As we work our way to the end of budget season in local government, a common phrase is being echoed through the municipal and county facilities throughout our area: “Our millage rate is among the lowest in the state.”
And it’s true. Our area does have incredibly low millage rates, and because of that the general budgets of our local governments are smaller than they could be. But that may soon be a problem.
If passed, Amendment 1 on the Nov. 6 ballot would increase the homestead exemption for many Florida homeowners. It’s a tax break, and we all love a good tax break, so it feels likely Amendment 1 has a good shot at getting the 60 percent “yes” vote.
The exemption would not apply to school taxes, but it would apply to all of the millage rates that help to fund our city and county governments. The amendment would raise the homestead exemption from $50,000 to $75,000. To qualify for any of the additional exemption, a home needs to be assessed at $100,000 or more. To receive the full exemption, the home would need to be valued at $125,000 or more.
An analysis by the Florida House of Representatives estimates “the impact to non-school local government property taxes in Fiscal Year 2019-20 (the first year of implementation) will be approximately $645 million, assuming current tax rates.”
That’s a lot of cash, and it means our local governments will have to find ways to make up that money.
It likely means more proposals like the upcoming local option sales tax in Okaloosa County — also on the November ballot.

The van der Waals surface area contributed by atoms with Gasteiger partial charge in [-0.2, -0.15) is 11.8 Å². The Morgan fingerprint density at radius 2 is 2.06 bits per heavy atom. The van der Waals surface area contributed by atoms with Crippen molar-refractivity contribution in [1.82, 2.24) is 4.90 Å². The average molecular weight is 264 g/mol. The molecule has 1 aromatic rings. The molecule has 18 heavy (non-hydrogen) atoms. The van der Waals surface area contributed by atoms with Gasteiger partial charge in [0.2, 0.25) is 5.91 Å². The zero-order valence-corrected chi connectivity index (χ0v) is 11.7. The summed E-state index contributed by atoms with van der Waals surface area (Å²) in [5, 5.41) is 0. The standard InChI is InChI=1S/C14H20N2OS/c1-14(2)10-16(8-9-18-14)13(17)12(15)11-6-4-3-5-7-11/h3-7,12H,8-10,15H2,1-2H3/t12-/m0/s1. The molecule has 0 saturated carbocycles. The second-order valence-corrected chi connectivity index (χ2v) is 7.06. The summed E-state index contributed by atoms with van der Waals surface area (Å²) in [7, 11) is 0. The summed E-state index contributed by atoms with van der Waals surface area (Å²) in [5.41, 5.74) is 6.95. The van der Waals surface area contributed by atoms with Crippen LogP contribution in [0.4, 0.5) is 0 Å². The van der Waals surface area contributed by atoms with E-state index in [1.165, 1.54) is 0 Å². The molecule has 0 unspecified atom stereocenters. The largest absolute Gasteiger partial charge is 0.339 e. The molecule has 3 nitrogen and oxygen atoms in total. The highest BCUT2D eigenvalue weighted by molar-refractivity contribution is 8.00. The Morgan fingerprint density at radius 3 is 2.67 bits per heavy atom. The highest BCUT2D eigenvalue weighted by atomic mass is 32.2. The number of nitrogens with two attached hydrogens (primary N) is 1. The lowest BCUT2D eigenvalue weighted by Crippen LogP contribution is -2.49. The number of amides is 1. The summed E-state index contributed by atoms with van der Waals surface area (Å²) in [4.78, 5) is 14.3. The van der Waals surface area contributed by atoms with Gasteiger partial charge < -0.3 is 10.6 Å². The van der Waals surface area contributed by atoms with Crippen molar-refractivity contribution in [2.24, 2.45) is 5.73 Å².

The 10-year, half-cent tax would help fund many important infrastructure projects throughout the county during the 10-year period. The additional revenues would allow Okaloosa County and its municipalities to have seed money and matching money to help get federal and state funds for infrastructure projects that are badly needed.
It’s a sales tax, so everyone — including tourists — would pay their fair share to improve Okaloosa County. It’s a good thing for Okaloosa, and it’s something Walton County should consider to help keep its ad valorem taxes low. Santa Rosa County voters added a half-cent tax when they went to the polls in 2016.
But a half-cent tax won’t address all of the income losses from Amendment 1. Other sources of revenue will have to be found, and — because options for governments to bring in money are few and far between — that likely means raising millage rates.
If millage rates are raised with the new, higher exemption, the burden of the additional tax falls squarely on homeowners. Whether that means some homeowners will continue to get a tax cut from the new exemption depends on the new rate, but it does guarantee that the area’s tax burden will fall on fewer people.
The higher the homestead exemption, the more property that is exempt, the fewer number of people left to pay the taxes.
That doesn’t seem fair.